Most of these people are located in Sub-Saharan Africa. This region has very little financial, human and technological infrastructure to manage the disease and its impact on all social sectors.

We need to ask: why does it seem that we know so much and do so little? What prevents us from more urgently translating this knowledge into action? How can we make the millions living with HIV/AIDS benefit from science more directly?

To effectively overcome the HIV/AIDS challenge, political will becomes a critical ingredient. At a national level, this is demonstrated through governments that ensure that there is a policy, strategic plan and scientific guidelines for managing the pandemic. This must be accompanied by public recognition that AIDS is a problem which deserves priority attention. It must also be coupled with appropriate allocation of human, financial and physical resources to manage the epidemic.

The role of scientific knowledge is to ensure that decisions are made based on fact and knowledge rather than belief, myth and superstition.

At a global level, there is the need to pool resources and use our collective effort to share new scientific knowledge and turn it into action.

To be able to achieve equitable access to research across the globe, more collaborative research should be undertaken across different sectors such as private business, universities and other research institutions.

The severity of the HIV/AIDS epidemic requires us all to partner so that we are able to tackle it jointly. Bringing the different research components together enables us to make the impact that we should. This goes hand in hand with the allocation of funds especially to the very poorly resourced areas so they are able to manage the disease.

The Global Fund to fight AIDS, Tuberculosis and Malaria is well placed to support initiatives in countries, ravaged by a disease that threatens their economic and social stability.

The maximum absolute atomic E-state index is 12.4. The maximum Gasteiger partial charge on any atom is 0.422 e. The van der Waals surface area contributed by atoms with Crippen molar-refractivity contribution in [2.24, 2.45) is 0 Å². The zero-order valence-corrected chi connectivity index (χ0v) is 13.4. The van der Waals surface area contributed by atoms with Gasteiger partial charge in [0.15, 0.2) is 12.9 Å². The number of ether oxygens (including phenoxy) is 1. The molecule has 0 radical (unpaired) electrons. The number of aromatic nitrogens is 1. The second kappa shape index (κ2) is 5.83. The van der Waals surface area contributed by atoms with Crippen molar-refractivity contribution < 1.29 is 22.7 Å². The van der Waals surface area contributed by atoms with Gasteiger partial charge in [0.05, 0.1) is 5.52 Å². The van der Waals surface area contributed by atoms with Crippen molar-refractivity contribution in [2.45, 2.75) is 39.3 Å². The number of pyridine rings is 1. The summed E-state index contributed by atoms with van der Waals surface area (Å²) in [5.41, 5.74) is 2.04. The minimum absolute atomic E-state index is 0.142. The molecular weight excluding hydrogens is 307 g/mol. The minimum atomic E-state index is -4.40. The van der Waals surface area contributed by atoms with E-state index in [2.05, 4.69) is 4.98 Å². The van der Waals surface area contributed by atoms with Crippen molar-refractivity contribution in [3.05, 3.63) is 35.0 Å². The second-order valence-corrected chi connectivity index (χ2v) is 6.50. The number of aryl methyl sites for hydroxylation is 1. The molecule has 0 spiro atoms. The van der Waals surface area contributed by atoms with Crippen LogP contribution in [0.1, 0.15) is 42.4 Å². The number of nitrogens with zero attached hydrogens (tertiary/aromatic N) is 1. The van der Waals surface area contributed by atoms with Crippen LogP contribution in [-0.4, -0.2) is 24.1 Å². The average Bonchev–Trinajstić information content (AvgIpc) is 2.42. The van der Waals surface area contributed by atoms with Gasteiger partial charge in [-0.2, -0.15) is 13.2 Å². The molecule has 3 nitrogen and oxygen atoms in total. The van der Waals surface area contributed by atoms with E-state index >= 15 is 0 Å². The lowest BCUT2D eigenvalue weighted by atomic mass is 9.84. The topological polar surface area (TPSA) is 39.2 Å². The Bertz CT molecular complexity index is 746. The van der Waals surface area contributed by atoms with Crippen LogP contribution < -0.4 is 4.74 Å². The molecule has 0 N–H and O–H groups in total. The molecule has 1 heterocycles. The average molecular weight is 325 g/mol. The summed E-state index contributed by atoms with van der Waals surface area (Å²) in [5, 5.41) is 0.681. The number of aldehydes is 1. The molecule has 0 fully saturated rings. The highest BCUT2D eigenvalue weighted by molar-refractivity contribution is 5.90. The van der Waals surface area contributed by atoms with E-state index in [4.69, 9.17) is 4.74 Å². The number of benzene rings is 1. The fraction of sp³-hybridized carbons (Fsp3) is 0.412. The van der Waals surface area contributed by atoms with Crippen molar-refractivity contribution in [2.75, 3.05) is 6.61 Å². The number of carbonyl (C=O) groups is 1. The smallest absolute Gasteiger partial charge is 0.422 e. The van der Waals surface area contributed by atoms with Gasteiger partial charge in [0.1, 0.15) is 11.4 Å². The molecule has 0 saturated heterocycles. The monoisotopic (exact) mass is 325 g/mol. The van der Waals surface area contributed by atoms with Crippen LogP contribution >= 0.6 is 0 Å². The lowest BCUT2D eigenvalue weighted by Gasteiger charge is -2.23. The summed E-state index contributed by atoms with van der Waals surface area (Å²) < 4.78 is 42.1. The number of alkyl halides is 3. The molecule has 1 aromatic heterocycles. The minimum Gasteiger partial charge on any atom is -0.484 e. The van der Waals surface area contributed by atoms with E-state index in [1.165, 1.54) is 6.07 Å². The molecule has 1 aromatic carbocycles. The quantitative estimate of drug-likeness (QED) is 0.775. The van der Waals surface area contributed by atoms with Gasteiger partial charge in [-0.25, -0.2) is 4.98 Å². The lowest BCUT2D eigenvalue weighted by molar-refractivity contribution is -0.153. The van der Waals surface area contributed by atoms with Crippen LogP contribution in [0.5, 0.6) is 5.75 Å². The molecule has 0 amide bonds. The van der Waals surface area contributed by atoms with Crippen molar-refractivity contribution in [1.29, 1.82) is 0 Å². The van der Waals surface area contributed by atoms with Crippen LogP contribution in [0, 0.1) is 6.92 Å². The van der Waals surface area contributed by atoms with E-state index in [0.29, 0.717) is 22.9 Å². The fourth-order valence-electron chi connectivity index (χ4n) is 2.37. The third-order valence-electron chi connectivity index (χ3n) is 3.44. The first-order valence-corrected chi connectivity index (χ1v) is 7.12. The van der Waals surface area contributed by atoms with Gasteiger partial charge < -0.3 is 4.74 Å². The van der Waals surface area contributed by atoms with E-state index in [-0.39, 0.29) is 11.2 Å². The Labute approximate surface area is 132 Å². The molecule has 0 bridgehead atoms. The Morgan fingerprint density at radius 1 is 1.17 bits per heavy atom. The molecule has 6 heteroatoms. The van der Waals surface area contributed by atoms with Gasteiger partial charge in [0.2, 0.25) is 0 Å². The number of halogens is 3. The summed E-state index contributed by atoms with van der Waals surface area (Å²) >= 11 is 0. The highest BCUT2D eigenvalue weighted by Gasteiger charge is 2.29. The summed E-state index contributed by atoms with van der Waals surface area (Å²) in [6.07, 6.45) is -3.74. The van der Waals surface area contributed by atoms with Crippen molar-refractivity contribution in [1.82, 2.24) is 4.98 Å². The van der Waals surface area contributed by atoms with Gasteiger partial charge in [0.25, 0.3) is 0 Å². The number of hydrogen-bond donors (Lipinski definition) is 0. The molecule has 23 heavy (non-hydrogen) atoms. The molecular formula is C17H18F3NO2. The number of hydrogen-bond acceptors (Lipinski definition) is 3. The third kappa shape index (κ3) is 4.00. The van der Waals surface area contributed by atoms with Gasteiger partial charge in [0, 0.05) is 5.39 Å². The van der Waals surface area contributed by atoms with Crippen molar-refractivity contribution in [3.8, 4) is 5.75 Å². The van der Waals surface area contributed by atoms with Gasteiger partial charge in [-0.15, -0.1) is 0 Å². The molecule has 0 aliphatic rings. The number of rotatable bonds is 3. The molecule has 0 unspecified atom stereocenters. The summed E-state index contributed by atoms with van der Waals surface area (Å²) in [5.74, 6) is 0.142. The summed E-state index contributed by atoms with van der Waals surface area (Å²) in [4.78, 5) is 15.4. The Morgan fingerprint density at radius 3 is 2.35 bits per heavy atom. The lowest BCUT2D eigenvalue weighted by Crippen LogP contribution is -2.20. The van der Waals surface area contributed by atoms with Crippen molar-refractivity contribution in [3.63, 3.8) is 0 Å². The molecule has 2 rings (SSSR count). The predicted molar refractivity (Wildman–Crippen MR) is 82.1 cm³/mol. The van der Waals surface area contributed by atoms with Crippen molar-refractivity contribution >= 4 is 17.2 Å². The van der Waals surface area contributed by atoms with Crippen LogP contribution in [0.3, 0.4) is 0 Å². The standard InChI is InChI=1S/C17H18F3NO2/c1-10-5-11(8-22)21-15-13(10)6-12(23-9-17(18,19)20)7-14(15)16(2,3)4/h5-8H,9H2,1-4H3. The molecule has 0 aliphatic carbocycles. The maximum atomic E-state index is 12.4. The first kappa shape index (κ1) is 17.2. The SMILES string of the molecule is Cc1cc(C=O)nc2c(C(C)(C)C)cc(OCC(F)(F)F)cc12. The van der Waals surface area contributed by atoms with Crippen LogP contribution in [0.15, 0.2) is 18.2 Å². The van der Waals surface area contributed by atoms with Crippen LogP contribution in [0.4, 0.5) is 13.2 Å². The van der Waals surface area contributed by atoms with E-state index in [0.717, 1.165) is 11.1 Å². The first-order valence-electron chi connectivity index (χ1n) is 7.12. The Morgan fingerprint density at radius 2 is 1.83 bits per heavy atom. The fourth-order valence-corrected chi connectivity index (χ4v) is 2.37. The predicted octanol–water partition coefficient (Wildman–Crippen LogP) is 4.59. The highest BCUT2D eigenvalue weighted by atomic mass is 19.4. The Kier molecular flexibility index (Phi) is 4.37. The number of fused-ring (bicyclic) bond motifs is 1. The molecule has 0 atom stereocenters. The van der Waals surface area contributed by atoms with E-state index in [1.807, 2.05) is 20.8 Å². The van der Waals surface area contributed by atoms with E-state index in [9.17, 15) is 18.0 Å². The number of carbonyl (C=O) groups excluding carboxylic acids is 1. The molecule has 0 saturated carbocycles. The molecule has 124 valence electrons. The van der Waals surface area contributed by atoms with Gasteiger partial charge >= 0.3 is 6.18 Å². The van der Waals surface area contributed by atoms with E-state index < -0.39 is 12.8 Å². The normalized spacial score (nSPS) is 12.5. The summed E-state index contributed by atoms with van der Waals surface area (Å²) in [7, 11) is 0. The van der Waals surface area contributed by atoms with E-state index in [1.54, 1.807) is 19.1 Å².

Scientists do not only play a vital role in generating knowledge. It is also their responsibility to popularise and analyse possibilities for the implementation of their findings. Every research project should be guided by a strategy of how its findings are going to be disseminated and what the implications for future actions are.

Research must benefit all stakeholders involved in the HIV/AIDS arena so they are able to absorb the knowledge and use it. In this sense, the focus for research should not be restricted to medical issues but include the social factors and the mutual interrelation between the two areas. Research should inform and benefit every component of society from government level to the civil society. This is the challenge posed to scientists today.

Research must improve our knowledge and understanding of a disease that has proven to be a threat to humanity, and lead to action in combating it.

With these words I wish you a very successful conference. I hope it leads to fruitful discussion, debate and a path to action.

I thank you.

Alternative identifier(s)

Access points

Subject access points

Place access points

Name access points

Genre access points

Description control area

Description identifier

Institution identifier

Rules and/or conventions used


Level of detail

Dates of creation revision deletion

Acquisition method: From hard drive ; Source: Nelson Mandela Foundation Prof J Gerwel. Accessioned on 25/02/09 by Razia Saleh




Accession area

Related subjects

Related people and organizations

Related genres

Related places